BALTIMORE - The bitter cold weather can wreak havoc on everything from cars to pets -- depending on the breed of animal you have.

People in the Baltimore area and across the country are bundling up to brave the wintry weather, but a pet can't do the same. Officials at the Maryland SPCA said pet owners need to make sure their animals are safe this time of year.

"You need to know the breed of animal you have. A lot of the smaller breeds like your daschunds, your Chihuahuas -- they don't deal with the cold as well as some of the other breeds do, so it's very important that you put a jacket on them or put a sweater on them to keep them warm," said SPCA spokeswoman Katie Flory.

Flory recommended pet owners bring animals inside as much as possible, especially at night. If they are outside, check their water frequently to make sure it's not frozen, check their paws for damage from ice or salt on sidewalks and use pet-safe antifreeze and sidewalk salt this winter.

Flory said signs that a pet is in trouble include excessive shaking or panting and acting unusual.

"My first suggestion would be to call your vet to make sure that you're getting the professional help you need. Don't try to do it on your own. Get their advice for each specific animal," she said.

Flory said a good rule of thumb is to think of pets as people and use common sense.

"The things that you'd do for us, you'd do for your pet. So, when you're thinking, 'Hey, is this the right thing to do?' Think about it from a human standpoint," she said.

Thanks to Kathy from Bhc,Az

New California Pet Store Standards
By Eric Syverson - The Reptile

The Pet Store Animal Care Act sets requirements covering everything from caging to animal handling to enrichment in every pet store selling live companion animals, including reptiles and fish.

California pet stores begin 2009 with new standards. An industry initiative to provide clearer guidelines for pet stores and animal-control officers takes effect Jan. 1.

Called the Pet Store Animal Care Act, California Assembly Bill 1347 sets requirements covering everything from caging to animal handling to enrichment in every pet store selling live companion animals, including reptiles and fish, in the state.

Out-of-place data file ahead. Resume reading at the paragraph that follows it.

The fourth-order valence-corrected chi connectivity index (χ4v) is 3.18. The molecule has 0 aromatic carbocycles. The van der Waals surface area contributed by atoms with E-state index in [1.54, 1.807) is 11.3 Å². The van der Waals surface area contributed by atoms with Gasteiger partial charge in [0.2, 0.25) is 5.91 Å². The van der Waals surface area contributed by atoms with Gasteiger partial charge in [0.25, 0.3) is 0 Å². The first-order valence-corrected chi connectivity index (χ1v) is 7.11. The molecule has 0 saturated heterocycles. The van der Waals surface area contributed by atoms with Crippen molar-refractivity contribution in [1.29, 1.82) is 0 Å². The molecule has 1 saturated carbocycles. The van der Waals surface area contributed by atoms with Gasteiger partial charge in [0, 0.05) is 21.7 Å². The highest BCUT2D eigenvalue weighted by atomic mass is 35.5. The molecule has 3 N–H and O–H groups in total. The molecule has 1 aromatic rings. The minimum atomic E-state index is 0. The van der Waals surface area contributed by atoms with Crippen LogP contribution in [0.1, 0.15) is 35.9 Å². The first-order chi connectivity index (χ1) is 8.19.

Some new recordkeeping requirements stand to benefit customers. Stores must note information such as veterinary treatment records and who provided them with the animals, and they must supply it upon request to people purchasing individually housed animals. Pet stores are also responsible for either providing an animal-return policy at the time of sale or informing customers about no returns.

The new law also sets some operating standards. Stores must establish and maintain a documented animal-care program in consultation with a licensed veterinarian, and they must make written animal-husbandry procedures available to all employees.

According to the Pet Industry Joint Advisory Council, which helped craft the bill, many pet stores are already operating within the scope of most of these criteria. But for stores without the required written procedures, spokeswomen Kari Ardolino Rudgers said PIJAC has developed guidelines regarding what the law covers, including sample checklists and forms. One free copy has been mailed to independent retailers in California, she said, and additional copies and a Microsoft Word version on CD are available for sale at

No More Room for Pets at Nature Coast Humane Society
By Beth N. Gray, St. Petersburg Times correspondent

BROOKSVILLE — This may be a terrible time to mount a capital fundraising campaign, but officials at the Humane Society of the Nature Coast say the depressed economy is one reason they need to expand their animal shelter.